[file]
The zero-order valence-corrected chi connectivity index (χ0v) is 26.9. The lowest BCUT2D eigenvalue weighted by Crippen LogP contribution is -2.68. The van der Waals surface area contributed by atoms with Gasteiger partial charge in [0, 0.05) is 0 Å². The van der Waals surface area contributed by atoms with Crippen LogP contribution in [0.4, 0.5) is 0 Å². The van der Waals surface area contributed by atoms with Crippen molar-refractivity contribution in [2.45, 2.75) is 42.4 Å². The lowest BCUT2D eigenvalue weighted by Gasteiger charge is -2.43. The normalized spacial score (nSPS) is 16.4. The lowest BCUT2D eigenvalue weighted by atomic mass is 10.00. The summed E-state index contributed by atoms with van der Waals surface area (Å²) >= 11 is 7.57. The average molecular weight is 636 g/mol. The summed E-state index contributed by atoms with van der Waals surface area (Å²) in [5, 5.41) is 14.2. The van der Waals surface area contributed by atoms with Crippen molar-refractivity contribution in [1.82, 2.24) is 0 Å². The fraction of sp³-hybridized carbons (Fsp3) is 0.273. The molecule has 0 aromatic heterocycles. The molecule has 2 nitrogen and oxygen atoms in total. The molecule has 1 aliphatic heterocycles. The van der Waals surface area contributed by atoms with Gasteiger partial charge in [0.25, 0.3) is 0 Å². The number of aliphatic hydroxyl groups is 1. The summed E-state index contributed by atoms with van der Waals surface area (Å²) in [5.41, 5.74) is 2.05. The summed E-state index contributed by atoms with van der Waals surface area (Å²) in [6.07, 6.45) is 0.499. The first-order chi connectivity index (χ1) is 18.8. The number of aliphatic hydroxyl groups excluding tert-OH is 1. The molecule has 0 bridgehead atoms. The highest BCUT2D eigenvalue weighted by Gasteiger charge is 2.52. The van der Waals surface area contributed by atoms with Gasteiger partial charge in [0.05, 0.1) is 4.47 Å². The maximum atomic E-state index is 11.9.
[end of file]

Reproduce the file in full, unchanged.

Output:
The zero-order valence-corrected chi connectivity index (χ0v) is 26.9. The lowest BCUT2D eigenvalue weighted by Crippen LogP contribution is -2.68. The van der Waals surface area contributed by atoms with Gasteiger partial charge in [0, 0.05) is 0 Å². The van der Waals surface area contributed by atoms with Crippen LogP contribution in [0.4, 0.5) is 0 Å². The van der Waals surface area contributed by atoms with Crippen molar-refractivity contribution in [2.45, 2.75) is 42.4 Å². The lowest BCUT2D eigenvalue weighted by Gasteiger charge is -2.43. The normalized spacial score (nSPS) is 16.4. The lowest BCUT2D eigenvalue weighted by atomic mass is 10.00. The summed E-state index contributed by atoms with van der Waals surface area (Å²) >= 11 is 7.57. The average molecular weight is 636 g/mol. The summed E-state index contributed by atoms with van der Waals surface area (Å²) in [5, 5.41) is 14.2. The van der Waals surface area contributed by atoms with Crippen molar-refractivity contribution in [1.82, 2.24) is 0 Å². The fraction of sp³-hybridized carbons (Fsp3) is 0.273. The molecule has 0 aromatic heterocycles. The molecule has 2 nitrogen and oxygen atoms in total. The molecule has 1 aliphatic heterocycles. The van der Waals surface area contributed by atoms with Gasteiger partial charge in [0.25, 0.3) is 0 Å². The number of aliphatic hydroxyl groups is 1. The summed E-state index contributed by atoms with van der Waals surface area (Å²) in [5.41, 5.74) is 2.05. The summed E-state index contributed by atoms with van der Waals surface area (Å²) in [6.07, 6.45) is 0.499. The first-order chi connectivity index (χ1) is 18.8. The number of aliphatic hydroxyl groups excluding tert-OH is 1. The molecule has 0 bridgehead atoms. The highest BCUT2D eigenvalue weighted by Gasteiger charge is 2.52. The van der Waals surface area contributed by atoms with Gasteiger partial charge in [0.05, 0.1) is 4.47 Å². The maximum atomic E-state index is 11.9.